Build your vocabulary with Merriam-Webster's Word of the Day! Each day a Merriam-Webster editor offers insight into a fascinating new word -- explaining its meaning, current use, and little-known details about its origin.
July 7th, 2016
Episode 578 of 793 episodes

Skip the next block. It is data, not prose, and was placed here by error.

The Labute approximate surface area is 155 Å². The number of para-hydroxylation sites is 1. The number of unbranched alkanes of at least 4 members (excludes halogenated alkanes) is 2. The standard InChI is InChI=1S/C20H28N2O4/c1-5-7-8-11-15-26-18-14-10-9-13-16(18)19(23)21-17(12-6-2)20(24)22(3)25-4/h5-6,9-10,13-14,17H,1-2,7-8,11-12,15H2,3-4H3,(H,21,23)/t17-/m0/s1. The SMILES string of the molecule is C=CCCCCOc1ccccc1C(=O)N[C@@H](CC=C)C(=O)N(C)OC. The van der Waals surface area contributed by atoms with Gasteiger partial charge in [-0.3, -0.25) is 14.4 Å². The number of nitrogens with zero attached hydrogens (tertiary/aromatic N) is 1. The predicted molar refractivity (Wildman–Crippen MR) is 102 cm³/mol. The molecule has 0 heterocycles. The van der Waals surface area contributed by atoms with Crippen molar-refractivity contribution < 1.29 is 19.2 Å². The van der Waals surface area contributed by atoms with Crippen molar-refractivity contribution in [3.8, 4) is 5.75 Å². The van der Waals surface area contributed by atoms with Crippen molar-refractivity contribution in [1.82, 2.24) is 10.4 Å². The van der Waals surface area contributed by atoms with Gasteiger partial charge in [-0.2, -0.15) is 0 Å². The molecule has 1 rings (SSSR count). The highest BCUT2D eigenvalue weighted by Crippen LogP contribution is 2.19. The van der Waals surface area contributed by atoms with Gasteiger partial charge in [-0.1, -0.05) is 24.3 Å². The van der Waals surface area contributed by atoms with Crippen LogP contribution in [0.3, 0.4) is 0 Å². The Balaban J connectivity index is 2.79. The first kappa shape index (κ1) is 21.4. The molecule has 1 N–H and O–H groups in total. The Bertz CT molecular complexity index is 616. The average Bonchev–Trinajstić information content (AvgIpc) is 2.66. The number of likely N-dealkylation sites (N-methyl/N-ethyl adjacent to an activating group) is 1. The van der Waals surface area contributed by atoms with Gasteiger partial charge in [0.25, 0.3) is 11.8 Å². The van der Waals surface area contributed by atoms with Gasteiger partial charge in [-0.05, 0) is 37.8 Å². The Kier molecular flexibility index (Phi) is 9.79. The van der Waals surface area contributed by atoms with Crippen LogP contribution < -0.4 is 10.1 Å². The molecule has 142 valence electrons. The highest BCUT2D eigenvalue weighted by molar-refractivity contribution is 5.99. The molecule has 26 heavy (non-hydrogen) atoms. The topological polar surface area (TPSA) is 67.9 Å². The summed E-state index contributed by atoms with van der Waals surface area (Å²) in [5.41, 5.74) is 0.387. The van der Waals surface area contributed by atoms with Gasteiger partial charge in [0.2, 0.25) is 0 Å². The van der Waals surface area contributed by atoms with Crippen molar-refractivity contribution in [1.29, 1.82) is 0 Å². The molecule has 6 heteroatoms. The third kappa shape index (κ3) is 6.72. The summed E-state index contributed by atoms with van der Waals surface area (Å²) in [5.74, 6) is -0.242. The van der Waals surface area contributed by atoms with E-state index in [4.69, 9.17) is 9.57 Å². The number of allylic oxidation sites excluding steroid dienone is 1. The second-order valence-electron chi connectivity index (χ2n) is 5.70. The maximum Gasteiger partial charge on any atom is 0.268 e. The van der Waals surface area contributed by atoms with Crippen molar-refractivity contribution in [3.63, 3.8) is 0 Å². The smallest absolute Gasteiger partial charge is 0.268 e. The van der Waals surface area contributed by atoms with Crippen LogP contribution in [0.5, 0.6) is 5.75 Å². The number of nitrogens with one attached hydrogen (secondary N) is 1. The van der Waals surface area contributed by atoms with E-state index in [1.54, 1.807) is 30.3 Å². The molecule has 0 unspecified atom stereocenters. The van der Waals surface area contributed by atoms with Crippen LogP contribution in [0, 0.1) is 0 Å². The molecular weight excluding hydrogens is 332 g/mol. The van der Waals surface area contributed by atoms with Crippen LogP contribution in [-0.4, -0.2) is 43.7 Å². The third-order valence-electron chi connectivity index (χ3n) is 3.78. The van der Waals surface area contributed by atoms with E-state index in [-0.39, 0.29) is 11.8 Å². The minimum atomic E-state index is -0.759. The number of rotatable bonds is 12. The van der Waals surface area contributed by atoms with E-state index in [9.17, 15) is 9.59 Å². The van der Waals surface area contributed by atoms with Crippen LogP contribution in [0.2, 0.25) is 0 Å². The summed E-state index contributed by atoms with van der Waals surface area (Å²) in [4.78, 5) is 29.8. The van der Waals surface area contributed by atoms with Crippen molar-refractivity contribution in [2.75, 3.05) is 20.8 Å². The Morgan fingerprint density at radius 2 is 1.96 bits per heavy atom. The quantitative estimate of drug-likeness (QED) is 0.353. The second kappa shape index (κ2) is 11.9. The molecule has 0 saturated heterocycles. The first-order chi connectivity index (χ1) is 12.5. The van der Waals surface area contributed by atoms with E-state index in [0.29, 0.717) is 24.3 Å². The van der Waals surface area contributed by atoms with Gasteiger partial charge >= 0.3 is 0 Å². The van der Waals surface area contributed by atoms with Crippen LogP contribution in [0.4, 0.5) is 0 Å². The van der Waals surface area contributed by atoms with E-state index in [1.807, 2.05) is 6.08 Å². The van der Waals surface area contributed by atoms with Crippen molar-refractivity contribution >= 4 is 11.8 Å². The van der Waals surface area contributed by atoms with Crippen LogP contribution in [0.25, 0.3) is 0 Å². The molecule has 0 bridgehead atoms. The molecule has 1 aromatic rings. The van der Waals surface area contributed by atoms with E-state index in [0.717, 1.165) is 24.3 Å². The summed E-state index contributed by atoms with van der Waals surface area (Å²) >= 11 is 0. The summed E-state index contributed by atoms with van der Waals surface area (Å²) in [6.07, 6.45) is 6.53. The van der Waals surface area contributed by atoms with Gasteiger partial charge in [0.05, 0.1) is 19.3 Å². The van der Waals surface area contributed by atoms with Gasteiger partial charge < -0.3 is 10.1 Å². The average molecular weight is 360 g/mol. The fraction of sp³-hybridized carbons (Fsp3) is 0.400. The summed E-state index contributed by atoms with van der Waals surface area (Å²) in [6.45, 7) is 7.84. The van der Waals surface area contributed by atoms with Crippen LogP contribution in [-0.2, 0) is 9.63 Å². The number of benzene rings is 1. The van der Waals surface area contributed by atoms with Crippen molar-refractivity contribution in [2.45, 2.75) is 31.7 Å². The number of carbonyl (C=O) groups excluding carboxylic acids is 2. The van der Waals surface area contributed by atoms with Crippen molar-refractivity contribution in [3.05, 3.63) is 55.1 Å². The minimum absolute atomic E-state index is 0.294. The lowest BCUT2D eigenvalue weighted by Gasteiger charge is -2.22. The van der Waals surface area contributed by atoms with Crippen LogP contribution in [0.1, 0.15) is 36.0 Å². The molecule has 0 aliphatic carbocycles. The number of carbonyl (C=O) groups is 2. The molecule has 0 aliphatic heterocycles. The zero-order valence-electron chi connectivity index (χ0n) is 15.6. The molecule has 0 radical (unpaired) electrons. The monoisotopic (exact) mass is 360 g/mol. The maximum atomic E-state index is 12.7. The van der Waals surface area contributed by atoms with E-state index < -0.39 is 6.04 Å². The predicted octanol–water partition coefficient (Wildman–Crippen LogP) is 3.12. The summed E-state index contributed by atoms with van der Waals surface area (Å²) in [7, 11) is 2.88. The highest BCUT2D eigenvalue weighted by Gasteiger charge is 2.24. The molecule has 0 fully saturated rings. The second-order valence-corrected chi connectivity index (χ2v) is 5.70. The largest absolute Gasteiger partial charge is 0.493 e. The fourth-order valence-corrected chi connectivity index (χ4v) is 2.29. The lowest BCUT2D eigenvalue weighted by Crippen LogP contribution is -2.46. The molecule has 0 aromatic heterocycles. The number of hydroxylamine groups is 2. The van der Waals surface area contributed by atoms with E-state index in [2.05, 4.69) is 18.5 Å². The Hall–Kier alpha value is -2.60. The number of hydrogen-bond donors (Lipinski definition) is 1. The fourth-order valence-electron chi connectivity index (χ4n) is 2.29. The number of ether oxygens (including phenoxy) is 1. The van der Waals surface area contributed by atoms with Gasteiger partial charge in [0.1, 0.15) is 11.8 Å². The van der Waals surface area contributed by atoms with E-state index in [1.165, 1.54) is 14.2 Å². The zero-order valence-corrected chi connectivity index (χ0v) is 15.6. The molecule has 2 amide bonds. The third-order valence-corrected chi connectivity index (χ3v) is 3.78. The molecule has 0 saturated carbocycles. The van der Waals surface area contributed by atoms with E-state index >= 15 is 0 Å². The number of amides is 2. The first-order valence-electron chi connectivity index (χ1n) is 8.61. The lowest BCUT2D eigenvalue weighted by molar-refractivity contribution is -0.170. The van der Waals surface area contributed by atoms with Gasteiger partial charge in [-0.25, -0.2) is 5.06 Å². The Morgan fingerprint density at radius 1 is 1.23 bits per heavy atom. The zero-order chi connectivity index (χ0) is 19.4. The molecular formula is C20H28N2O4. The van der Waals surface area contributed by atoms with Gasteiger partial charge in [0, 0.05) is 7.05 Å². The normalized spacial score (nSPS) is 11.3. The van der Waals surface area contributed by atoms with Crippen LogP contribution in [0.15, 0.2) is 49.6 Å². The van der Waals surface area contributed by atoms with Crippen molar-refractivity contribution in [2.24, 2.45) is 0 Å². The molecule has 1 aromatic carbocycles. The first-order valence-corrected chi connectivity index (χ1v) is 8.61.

Merriam-Webster's Word of the Day for July 7, 2016 is: hoity-toity \hoy-tee-TOY-tee\ adjective 1 : thoughtlessly silly or frivolous : flighty 2 : marked by an air of assumed importance : highfalutin Examples: "… she was by no means hoity-toity, but a thinking, reasoning being of the profoundest intellectual, or, rather, the highest artistic tendencies." — Theodore Dreiser, The Titan, 1914 "Usually Tanglewood's summer lineup is too hoity-toity for the great unwashed to care, but Beach Boys' legend and cofounder Brian Wilson performing the entire album 'Pet Sounds' is enough to give any summer concertgoer a good vibration." — Craig S. Semon, The Telegram & Gazette (Worcester, Massachusetts), 3 June 2016 Did you know? Today we most often use hoity-toity as an adjective, but before it was an adjective it was a noun meaning "thoughtless giddy behavior." The noun, which first appeared in print in 1668, was probably created as a singsongy rhyme based on the dialectal English word hoit, meaning "to play the fool." The adjective hoity-toity can stay close to its roots and mean "foolish" ("… as though it were very hoity-toity of me not to know that royal personage." — W. Somerset Maugham, The Razor’s Edge), but in current use it more often means "pretentious."